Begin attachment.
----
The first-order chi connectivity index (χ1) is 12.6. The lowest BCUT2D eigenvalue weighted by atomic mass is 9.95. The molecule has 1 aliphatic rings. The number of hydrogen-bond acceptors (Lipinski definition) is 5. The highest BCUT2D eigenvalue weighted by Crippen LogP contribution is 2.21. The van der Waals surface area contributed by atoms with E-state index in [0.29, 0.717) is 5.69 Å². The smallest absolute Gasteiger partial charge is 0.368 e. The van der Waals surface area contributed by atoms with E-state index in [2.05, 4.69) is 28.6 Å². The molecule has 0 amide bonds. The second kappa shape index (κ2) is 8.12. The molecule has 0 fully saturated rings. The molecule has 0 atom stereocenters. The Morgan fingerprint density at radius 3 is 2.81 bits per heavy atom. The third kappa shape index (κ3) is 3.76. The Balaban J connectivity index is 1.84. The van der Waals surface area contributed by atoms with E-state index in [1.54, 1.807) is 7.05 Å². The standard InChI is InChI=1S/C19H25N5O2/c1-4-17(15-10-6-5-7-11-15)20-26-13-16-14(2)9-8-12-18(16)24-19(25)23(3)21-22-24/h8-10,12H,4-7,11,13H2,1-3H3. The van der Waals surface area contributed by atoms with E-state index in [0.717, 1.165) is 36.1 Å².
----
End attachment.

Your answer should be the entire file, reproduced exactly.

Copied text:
The first-order chi connectivity index (χ1) is 12.6. The lowest BCUT2D eigenvalue weighted by atomic mass is 9.95. The molecule has 1 aliphatic rings. The number of hydrogen-bond acceptors (Lipinski definition) is 5. The highest BCUT2D eigenvalue weighted by Crippen LogP contribution is 2.21. The van der Waals surface area contributed by atoms with E-state index in [0.29, 0.717) is 5.69 Å². The smallest absolute Gasteiger partial charge is 0.368 e. The van der Waals surface area contributed by atoms with E-state index in [2.05, 4.69) is 28.6 Å². The molecule has 0 amide bonds. The second kappa shape index (κ2) is 8.12. The molecule has 0 fully saturated rings. The molecule has 0 atom stereocenters. The Morgan fingerprint density at radius 3 is 2.81 bits per heavy atom. The third kappa shape index (κ3) is 3.76. The Balaban J connectivity index is 1.84. The van der Waals surface area contributed by atoms with E-state index in [1.54, 1.807) is 7.05 Å². The standard InChI is InChI=1S/C19H25N5O2/c1-4-17(15-10-6-5-7-11-15)20-26-13-16-14(2)9-8-12-18(16)24-19(25)23(3)21-22-24/h8-10,12H,4-7,11,13H2,1-3H3. The van der Waals surface area contributed by atoms with E-state index in [0.717, 1.165) is 36.1 Å².